Dried pumpkin stems? Yes! Today I’m going to share the steps of how to dry pumpkin stems for various craft projects.

How to dry pumpkin stems.

What to Make with Dried Pumpkin Stems

You might be wondering why anyone would want to dry pumpkin stems. Well, dried pumpkin stems can elevate DIY craft projects. It adds an authentic natural element that a plastic stem just can’t do. For example, when using a faux pumpkin, replacing the fake stem with a dried pumpkin stem will turn an inexpensive faux pumpkin into something that looks more upscale.

Seashell pumpkin with dried pumpkin stem
Faux fun pumpkin with dried pumpkin stem.

Dried pumpkin stems can be used to make velvet pumpkins, to replace stems on faux pumpkins (as seen above), or any other fall craft you want to upgrade.

Dry Pumpkin Stems Supplies

  • Fresh pumpkin stems – I use the stems from sugar pumpkins (I use the pumpkins for pies), but stems from other pumpkins can be used too.
  • Carving knife and paring knife – Large knife to remove the top of the pumpkin and a smaller knife to carve around the bottom of the pumpkin stem.
  • Sandpaper – Fine-grit sandpaper to remove any bits of dried pumpkin flesh.
  • Baking sheet – Pumpkin stems can be aired dried, so this is only needed if the pumpkin stems will be baked.

How to Dry Pumpkin Stems

Remove the top of the pumpkin with the stem.

Step 1. Cut the top of the pumpkin off, making sure to keep the stem in tact.

Carve along the bottom of the pumpkin stem.
Carved out bottom of pumpkin stem.

Step 2. Use the tip of a small sharp knife to carve along the bottom of the stem to remove any pumpkin flesh.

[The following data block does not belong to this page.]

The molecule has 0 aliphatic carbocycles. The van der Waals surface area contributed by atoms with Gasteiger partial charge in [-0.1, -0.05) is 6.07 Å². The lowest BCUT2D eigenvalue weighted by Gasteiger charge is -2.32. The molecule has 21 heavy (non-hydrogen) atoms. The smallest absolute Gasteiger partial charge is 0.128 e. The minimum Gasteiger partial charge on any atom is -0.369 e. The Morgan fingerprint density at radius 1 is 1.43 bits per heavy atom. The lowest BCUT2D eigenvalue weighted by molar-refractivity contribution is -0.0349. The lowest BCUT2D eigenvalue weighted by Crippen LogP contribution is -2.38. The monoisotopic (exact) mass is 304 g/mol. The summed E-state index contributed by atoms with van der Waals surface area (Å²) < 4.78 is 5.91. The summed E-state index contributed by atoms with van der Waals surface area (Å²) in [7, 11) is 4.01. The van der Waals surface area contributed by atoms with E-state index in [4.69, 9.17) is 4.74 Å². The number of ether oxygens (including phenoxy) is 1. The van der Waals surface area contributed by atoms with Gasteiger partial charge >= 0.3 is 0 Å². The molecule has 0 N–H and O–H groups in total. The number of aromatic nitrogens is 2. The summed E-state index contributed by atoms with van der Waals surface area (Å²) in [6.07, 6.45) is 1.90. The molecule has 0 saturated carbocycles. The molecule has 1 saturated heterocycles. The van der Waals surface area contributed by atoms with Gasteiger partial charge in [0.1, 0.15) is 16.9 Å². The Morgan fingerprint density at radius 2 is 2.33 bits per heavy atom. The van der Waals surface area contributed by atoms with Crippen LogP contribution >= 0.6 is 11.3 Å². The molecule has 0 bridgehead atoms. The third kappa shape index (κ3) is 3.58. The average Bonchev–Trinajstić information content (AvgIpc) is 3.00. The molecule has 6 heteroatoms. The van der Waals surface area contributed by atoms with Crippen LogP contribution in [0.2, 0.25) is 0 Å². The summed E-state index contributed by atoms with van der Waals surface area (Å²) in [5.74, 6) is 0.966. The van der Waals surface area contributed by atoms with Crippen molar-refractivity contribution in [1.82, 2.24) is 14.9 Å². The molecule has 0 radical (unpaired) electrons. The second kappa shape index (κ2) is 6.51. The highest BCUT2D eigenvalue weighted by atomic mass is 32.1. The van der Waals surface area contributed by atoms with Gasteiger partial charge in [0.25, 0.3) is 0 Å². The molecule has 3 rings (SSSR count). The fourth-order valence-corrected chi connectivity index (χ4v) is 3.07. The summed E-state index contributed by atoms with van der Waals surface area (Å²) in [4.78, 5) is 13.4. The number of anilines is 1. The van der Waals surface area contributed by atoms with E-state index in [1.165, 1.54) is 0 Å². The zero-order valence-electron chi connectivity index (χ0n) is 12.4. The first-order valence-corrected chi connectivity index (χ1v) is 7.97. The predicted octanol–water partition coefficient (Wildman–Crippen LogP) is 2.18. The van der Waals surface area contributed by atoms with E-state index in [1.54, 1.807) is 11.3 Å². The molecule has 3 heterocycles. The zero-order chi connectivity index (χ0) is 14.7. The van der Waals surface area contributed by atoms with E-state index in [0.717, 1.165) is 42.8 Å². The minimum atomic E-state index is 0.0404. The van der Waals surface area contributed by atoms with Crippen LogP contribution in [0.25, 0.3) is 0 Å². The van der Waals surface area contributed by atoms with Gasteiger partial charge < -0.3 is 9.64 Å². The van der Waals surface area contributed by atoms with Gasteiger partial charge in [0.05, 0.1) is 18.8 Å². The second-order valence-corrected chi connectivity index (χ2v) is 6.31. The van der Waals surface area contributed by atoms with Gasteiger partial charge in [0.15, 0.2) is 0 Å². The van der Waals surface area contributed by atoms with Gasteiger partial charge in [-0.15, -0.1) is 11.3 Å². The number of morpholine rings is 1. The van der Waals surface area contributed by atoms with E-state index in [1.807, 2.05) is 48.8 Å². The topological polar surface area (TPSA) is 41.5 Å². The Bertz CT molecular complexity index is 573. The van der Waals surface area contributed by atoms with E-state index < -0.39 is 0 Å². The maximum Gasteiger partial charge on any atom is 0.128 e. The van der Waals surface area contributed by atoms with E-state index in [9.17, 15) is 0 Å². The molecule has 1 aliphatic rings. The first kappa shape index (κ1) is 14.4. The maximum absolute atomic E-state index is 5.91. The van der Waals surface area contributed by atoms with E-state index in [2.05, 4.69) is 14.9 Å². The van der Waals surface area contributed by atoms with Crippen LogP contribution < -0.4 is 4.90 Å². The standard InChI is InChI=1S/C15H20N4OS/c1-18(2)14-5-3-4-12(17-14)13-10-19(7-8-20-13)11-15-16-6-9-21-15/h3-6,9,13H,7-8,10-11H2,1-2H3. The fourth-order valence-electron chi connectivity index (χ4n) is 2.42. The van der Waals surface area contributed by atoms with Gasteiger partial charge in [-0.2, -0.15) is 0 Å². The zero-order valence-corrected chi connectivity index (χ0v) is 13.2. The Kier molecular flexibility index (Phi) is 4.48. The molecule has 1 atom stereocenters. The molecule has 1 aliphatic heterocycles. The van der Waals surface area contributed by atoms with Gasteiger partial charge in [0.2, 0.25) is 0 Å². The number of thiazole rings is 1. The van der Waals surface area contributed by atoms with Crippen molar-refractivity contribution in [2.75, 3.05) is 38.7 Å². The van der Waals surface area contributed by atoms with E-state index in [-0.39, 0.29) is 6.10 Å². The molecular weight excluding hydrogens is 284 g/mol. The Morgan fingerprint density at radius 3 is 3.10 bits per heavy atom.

Removing any remaining pumpkin flesh from bottom of the stem.
Closeup of the pumpkin stem bottom with flesh removed.

Step 3. Without cutting into the stem, carefully cut away as much of the pumpkin flesh remaining on the bottom of the stem. It’s okay to have a tiny bit of the orange flesh at the bottom of the stem, but it should feel flush with the pumpkin stem edge.

Note: If you don’t want to bother with cutting around the bottom of the pumpkin stem, you can also cut off the entire bottom of the stem, leaving a straight-cut bottom. If you do this, skip step 5.

Sand the bottom of the pumpkin stem.
Air dried pumpkin stem.

Step 4a. Air dry version – Leave the stem(s) to air dry for up to 4 to 8 weeks in a dry place, uncovered, and in a single layer. Note: The length of dry time will depend on the size of the stem and the moisture in the air.

Step 4b. Baked version – Heat oven to 200 °F. Place the pumpkin stem(s) on a baking sheet in a single layer. Bake stems for 3 hours. Note: Periodically check the stems at 1 and 2 hours to make sure the stems aren’t burning. If the stems look dry before the 3 hour mark, remove the stems.

Tip: When the pumpkin stems are dry, they will lose a lot of ‘water weight’ and feel lighter. There is also a slight loss of overall color and the bottom will look dull and have a chalky white hue.

Sanding the bottom of the pumpkin stem when dry.

Step 5. Use a fine-grit sandpaper (150 or higher) to remove any bits of dried pumpkin flesh.

How to Store Dried Pumpkin Stems

Once the pumpkin stems are completely dehydrated, place in any container, box, or bag that is kept in a dry place.

More Pumpkin Ideas…

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